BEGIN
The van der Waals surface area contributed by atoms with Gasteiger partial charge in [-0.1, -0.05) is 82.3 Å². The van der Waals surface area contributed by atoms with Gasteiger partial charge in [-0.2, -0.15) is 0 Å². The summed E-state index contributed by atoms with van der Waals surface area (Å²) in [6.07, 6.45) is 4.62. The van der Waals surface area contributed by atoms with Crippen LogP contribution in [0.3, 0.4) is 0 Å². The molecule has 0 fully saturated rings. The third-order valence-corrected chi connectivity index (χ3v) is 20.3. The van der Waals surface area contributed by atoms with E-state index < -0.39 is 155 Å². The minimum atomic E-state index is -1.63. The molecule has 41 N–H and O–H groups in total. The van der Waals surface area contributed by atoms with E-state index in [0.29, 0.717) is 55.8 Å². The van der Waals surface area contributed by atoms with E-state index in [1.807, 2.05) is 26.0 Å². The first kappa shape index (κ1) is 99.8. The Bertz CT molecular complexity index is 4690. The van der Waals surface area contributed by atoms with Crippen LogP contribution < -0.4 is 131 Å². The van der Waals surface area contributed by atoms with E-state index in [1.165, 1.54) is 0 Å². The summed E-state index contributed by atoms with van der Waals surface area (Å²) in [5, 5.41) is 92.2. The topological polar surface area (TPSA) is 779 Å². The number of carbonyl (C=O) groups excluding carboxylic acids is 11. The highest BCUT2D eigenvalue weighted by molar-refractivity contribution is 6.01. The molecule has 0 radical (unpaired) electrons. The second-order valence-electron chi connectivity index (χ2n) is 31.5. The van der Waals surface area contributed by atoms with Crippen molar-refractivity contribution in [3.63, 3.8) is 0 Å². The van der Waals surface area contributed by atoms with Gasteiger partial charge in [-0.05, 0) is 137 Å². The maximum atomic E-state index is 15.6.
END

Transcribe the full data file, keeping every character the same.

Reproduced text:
The van der Waals surface area contributed by atoms with Gasteiger partial charge in [-0.1, -0.05) is 82.3 Å². The van der Waals surface area contributed by atoms with Gasteiger partial charge in [-0.2, -0.15) is 0 Å². The summed E-state index contributed by atoms with van der Waals surface area (Å²) in [6.07, 6.45) is 4.62. The van der Waals surface area contributed by atoms with Crippen LogP contribution in [0.3, 0.4) is 0 Å². The molecule has 0 fully saturated rings. The third-order valence-corrected chi connectivity index (χ3v) is 20.3. The van der Waals surface area contributed by atoms with E-state index < -0.39 is 155 Å². The minimum atomic E-state index is -1.63. The molecule has 41 N–H and O–H groups in total. The van der Waals surface area contributed by atoms with E-state index in [0.29, 0.717) is 55.8 Å². The van der Waals surface area contributed by atoms with E-state index in [1.807, 2.05) is 26.0 Å². The first kappa shape index (κ1) is 99.8. The Bertz CT molecular complexity index is 4690. The van der Waals surface area contributed by atoms with Crippen LogP contribution < -0.4 is 131 Å². The van der Waals surface area contributed by atoms with E-state index in [1.165, 1.54) is 0 Å². The summed E-state index contributed by atoms with van der Waals surface area (Å²) in [5, 5.41) is 92.2. The topological polar surface area (TPSA) is 779 Å². The number of carbonyl (C=O) groups excluding carboxylic acids is 11. The highest BCUT2D eigenvalue weighted by molar-refractivity contribution is 6.01. The molecule has 0 radical (unpaired) electrons. The second-order valence-electron chi connectivity index (χ2n) is 31.5. The van der Waals surface area contributed by atoms with Crippen molar-refractivity contribution in [3.63, 3.8) is 0 Å². The van der Waals surface area contributed by atoms with Gasteiger partial charge in [-0.05, 0) is 137 Å². The maximum atomic E-state index is 15.6.